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Blockchain explained: a quick introduction to the buzzword.

Blockchain explained: a quick introduction to the buzzword.

Blockchain technology is the leading option for securing digital transactions, , but the term is often misunderstood. What is Blockchain, and how might it relate to you?

The term "Blockchain" gets thrown around a lot these days, often when used with cryptocurrencies, but that doesn't mean Blockchain is exactly that. Blockchain technology is the leading option for securing digital transactions. 

People often use the words blockchain and Bitcoin synonymously, but it is important to remember that Bitcoin is a digital currency and blockchain is a technology that enables the existence of Bitcoin. Although the concept and need of a computer system trusted by mutually suspicious groups has been discussed since the 1980s, the invention of the blockchain has truly raised the bar. 

An anonymous person or group named "Satoshi Nakamoto" invented blockchain while creating the mathematical foundation of Bitcoin. Inspired by the application of blockchain in cryptocurrencies such as Bitcoin, many are trying to use blockchain to add safety and functionality to several other fields, including financial services, video games, energy trading, supply chain, anti-counterfeiting, and healthcare.

Cryptography: the foundation of it all

Much of what has pushed bitcoin and blockchain to where it is comes from the field of "cryptography". 

Cryptography refers to the methods and studies relevant to enabling secure communication. Although this field has existed for thousands of years dating back as far as being used in Ancient Greece, cryptography has made tremendous progress in our technologically advanced era by achieving secure communication in the presence of malicious users. However, as malicious users may also be very smart and innovative, cryptographic methods need to always keep improving. 

In the digital age, we can see cryptographic methods being used all around us, such as when we set passwords to secure our spaces online, when we answer security questions, or while making financial transactions. Today cryptographic methods link and maintain the security of our world, much like they do blocks in blockchains.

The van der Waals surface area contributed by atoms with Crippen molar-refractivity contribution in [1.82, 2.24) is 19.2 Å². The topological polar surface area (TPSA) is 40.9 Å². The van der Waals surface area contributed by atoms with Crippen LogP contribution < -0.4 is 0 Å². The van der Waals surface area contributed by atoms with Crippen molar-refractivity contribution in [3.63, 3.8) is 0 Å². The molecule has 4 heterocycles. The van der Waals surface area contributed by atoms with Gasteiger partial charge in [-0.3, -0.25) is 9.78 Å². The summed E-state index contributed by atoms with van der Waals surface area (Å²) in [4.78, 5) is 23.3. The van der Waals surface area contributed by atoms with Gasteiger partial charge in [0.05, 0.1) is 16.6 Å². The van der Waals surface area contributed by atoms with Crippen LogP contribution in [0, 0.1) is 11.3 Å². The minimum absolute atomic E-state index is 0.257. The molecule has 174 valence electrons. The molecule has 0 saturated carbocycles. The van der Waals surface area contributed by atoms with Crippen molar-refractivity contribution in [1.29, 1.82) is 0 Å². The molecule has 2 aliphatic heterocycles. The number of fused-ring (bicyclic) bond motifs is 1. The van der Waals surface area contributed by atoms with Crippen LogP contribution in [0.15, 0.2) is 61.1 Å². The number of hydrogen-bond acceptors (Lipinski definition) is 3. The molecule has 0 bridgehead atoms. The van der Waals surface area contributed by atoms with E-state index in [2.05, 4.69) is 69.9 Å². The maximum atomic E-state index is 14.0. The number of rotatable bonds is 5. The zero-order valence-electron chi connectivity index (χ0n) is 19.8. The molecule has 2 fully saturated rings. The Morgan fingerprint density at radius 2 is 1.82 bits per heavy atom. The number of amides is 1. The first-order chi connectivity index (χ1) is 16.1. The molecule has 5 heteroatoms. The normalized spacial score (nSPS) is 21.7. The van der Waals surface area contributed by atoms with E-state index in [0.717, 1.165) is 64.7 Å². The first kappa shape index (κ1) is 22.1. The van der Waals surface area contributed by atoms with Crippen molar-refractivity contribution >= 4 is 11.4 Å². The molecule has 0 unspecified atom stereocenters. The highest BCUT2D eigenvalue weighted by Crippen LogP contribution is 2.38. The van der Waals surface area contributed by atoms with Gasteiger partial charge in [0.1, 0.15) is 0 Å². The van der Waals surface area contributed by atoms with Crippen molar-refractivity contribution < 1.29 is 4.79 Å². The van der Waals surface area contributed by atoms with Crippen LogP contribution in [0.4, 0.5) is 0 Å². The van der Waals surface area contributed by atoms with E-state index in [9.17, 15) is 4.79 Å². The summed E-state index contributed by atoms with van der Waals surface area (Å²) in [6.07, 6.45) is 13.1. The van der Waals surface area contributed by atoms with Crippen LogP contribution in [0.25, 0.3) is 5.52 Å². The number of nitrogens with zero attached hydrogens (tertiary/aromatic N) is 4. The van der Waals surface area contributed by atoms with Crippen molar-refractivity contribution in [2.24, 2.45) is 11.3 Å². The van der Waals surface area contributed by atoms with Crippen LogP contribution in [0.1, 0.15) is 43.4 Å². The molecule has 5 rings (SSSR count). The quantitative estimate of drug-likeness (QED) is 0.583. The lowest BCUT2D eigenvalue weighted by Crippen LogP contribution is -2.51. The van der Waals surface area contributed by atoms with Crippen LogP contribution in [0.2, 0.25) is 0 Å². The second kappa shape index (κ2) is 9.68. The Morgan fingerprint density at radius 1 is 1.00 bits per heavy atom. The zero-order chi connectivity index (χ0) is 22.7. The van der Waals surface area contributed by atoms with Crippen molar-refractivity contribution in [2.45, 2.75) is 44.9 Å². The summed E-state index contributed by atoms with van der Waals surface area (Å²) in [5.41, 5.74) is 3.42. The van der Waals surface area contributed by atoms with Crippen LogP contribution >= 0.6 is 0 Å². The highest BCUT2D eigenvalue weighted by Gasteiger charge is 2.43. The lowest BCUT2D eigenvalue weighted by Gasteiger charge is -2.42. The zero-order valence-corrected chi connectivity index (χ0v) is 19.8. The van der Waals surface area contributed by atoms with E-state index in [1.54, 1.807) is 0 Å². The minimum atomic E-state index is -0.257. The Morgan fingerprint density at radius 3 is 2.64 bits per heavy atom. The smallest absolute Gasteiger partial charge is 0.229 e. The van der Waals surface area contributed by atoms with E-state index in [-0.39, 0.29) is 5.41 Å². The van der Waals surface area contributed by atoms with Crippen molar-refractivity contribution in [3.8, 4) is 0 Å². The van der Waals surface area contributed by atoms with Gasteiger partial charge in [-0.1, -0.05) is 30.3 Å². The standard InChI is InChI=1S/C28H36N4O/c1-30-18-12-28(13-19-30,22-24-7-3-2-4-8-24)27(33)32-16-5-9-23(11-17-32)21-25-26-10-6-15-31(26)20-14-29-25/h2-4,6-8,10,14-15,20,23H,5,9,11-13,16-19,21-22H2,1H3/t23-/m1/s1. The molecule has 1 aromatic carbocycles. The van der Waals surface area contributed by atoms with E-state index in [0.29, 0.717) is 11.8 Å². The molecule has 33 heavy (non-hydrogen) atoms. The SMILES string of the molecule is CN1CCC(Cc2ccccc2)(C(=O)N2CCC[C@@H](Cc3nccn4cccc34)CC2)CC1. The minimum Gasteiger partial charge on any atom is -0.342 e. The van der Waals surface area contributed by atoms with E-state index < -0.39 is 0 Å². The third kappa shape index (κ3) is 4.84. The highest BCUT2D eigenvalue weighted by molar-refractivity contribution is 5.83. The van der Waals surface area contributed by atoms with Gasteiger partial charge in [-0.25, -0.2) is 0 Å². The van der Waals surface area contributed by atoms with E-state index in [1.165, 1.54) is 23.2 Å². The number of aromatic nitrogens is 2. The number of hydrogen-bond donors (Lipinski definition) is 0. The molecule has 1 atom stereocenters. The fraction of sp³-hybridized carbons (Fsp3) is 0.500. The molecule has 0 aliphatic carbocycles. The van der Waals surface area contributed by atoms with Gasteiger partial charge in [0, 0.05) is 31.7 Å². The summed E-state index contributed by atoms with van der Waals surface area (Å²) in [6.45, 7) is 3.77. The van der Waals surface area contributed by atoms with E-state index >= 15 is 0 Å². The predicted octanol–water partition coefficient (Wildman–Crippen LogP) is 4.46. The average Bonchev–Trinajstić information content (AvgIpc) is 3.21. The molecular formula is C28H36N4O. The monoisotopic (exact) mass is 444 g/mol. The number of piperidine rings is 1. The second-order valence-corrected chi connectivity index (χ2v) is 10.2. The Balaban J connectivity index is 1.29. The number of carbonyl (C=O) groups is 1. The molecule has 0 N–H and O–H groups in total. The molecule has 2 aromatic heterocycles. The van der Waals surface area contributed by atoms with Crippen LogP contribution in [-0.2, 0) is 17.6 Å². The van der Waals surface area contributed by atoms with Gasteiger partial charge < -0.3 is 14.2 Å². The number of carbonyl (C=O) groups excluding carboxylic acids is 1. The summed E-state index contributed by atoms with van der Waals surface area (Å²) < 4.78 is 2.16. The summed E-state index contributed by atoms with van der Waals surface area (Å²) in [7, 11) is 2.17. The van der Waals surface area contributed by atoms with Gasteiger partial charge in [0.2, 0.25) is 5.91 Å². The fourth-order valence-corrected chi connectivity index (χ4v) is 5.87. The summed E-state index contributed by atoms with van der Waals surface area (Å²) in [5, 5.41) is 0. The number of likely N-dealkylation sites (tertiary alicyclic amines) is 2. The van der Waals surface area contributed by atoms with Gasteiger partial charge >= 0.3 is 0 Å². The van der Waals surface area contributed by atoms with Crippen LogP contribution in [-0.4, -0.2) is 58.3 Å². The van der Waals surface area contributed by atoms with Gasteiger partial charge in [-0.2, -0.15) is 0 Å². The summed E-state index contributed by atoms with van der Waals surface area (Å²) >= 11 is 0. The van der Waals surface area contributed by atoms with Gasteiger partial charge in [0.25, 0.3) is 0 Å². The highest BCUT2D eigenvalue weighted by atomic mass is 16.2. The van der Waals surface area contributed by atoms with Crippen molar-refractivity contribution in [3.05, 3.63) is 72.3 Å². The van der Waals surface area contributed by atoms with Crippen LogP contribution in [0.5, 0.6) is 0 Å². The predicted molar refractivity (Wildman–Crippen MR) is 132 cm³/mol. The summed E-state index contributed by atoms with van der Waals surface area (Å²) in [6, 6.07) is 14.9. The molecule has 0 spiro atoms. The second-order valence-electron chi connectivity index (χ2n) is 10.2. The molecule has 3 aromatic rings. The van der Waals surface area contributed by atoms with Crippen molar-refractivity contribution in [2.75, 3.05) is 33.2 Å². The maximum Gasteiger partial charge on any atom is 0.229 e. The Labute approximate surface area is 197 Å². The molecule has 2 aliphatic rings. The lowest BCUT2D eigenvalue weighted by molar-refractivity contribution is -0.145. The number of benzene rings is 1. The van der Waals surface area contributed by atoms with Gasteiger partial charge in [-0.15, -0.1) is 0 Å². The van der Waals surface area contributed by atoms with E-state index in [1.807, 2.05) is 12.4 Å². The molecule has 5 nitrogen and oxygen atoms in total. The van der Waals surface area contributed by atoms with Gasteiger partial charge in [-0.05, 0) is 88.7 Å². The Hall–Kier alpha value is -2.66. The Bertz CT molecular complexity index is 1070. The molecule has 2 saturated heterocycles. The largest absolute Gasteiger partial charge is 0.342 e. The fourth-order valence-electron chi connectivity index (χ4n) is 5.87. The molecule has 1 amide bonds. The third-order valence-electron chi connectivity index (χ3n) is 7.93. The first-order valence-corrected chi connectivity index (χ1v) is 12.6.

So what is blockchain technology?

Blockchain, as the name suggests, is a chain of digital "blocks". 

Imagine a block that stores information about a number of transactions. Once the block is full and no more information can be added, you begin storing transaction information in a new block. However, as you add a new block you also add a cryptographic link, a "chain", between the old block and the new one. This link ensures that the new block contains enough information about the old block that if any malicious user modifies transactions in the old block, the old block would no longer match the new block and so wouldn’t fit into the chain. So a blockchain is a growing chain of blocks, with each new block securing the previous blocks.

A tremendous level of data security can be achieved by decentralisation because a blockchain is typically stored identically in many locations, called "nodes". All such nodes communicate within a network. 

Imagine a bank that has a list of transactions securely stored in its database. A malicious user who can modify the records in the bank’s database could cause havoc. However, when blockchain is used, even if a malicious user manages to modify transactions in a blockchain, the modifications would only be made locally at one node. Such a modification wouldn’t be accepted by the hundreds of other nodes storing the blockchain because the modification would have changed the information which links each new block to the preceding blocks.

How does blockchain work?

Blockchain technology is essentially a combination of several other technologies. The most important technologies being cryptography in our digital era, maintaining a shared ledger of transactions in a node-to-node network, and enough computation power to validate and store the whole blockchain.The node-to-node network comprises many users who authenticate each transaction by reaching a consensus with the rest of the users.

From a cryptographic standpoint, each user is allocated two keys, a public key and a private one. Users then use these two keys together to establish a secured identity which then allows them to authorise or make transactions.

Helping blockchain technology is the computational power many of us have access to. Between the computers you rely on regularly and the other devices with raw computing power out there, all of this helps not just for being able to store the blockchain, but also to share and validate it with other users over the internet. 

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This article was reviewed by Head of Content Leigh Stark before it was published as part of RateCity's Fact Check process.



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